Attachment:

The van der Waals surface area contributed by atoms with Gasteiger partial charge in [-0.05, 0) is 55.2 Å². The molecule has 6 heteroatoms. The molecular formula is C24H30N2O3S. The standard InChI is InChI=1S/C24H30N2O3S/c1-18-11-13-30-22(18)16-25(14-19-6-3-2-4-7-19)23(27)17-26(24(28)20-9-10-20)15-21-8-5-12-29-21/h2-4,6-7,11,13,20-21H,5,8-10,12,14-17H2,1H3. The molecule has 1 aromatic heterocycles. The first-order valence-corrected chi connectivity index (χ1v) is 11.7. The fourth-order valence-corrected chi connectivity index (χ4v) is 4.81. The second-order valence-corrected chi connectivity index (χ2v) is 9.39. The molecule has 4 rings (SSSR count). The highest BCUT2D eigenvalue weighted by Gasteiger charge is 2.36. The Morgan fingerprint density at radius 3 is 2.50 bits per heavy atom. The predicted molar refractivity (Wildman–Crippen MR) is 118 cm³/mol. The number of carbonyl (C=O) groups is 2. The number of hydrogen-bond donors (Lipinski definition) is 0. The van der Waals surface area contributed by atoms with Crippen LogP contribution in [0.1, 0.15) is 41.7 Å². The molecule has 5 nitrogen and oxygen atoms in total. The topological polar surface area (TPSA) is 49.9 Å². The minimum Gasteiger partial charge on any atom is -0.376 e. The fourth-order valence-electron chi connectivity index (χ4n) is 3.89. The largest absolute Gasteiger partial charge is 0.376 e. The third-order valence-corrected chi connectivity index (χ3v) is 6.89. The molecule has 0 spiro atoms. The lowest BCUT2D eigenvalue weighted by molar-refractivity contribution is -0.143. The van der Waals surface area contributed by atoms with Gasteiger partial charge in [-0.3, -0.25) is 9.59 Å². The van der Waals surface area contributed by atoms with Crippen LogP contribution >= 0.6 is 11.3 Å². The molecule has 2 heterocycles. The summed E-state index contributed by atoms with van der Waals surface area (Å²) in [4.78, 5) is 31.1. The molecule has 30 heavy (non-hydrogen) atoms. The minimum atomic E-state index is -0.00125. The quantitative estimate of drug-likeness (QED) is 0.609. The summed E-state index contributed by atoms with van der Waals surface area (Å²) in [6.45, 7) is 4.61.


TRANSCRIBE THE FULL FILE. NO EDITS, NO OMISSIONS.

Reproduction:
The van der Waals surface area contributed by atoms with Gasteiger partial charge in [-0.05, 0) is 55.2 Å². The molecule has 6 heteroatoms. The molecular formula is C24H30N2O3S. The standard InChI is InChI=1S/C24H30N2O3S/c1-18-11-13-30-22(18)16-25(14-19-6-3-2-4-7-19)23(27)17-26(24(28)20-9-10-20)15-21-8-5-12-29-21/h2-4,6-7,11,13,20-21H,5,8-10,12,14-17H2,1H3. The molecule has 1 aromatic heterocycles. The first-order valence-corrected chi connectivity index (χ1v) is 11.7. The fourth-order valence-corrected chi connectivity index (χ4v) is 4.81. The second-order valence-corrected chi connectivity index (χ2v) is 9.39. The molecule has 4 rings (SSSR count). The highest BCUT2D eigenvalue weighted by Gasteiger charge is 2.36. The Morgan fingerprint density at radius 3 is 2.50 bits per heavy atom. The predicted molar refractivity (Wildman–Crippen MR) is 118 cm³/mol. The number of carbonyl (C=O) groups is 2. The number of hydrogen-bond donors (Lipinski definition) is 0. The van der Waals surface area contributed by atoms with Crippen LogP contribution in [0.1, 0.15) is 41.7 Å². The molecule has 5 nitrogen and oxygen atoms in total. The topological polar surface area (TPSA) is 49.9 Å². The minimum Gasteiger partial charge on any atom is -0.376 e. The fourth-order valence-electron chi connectivity index (χ4n) is 3.89. The largest absolute Gasteiger partial charge is 0.376 e. The third-order valence-corrected chi connectivity index (χ3v) is 6.89. The molecule has 0 spiro atoms. The lowest BCUT2D eigenvalue weighted by molar-refractivity contribution is -0.143. The van der Waals surface area contributed by atoms with Gasteiger partial charge in [-0.3, -0.25) is 9.59 Å². The van der Waals surface area contributed by atoms with Crippen LogP contribution >= 0.6 is 11.3 Å². The molecule has 2 heterocycles. The summed E-state index contributed by atoms with van der Waals surface area (Å²) in [4.78, 5) is 31.1. The molecule has 30 heavy (non-hydrogen) atoms. The minimum atomic E-state index is -0.00125. The quantitative estimate of drug-likeness (QED) is 0.609. The summed E-state index contributed by atoms with van der Waals surface area (Å²) in [6.45, 7) is 4.61.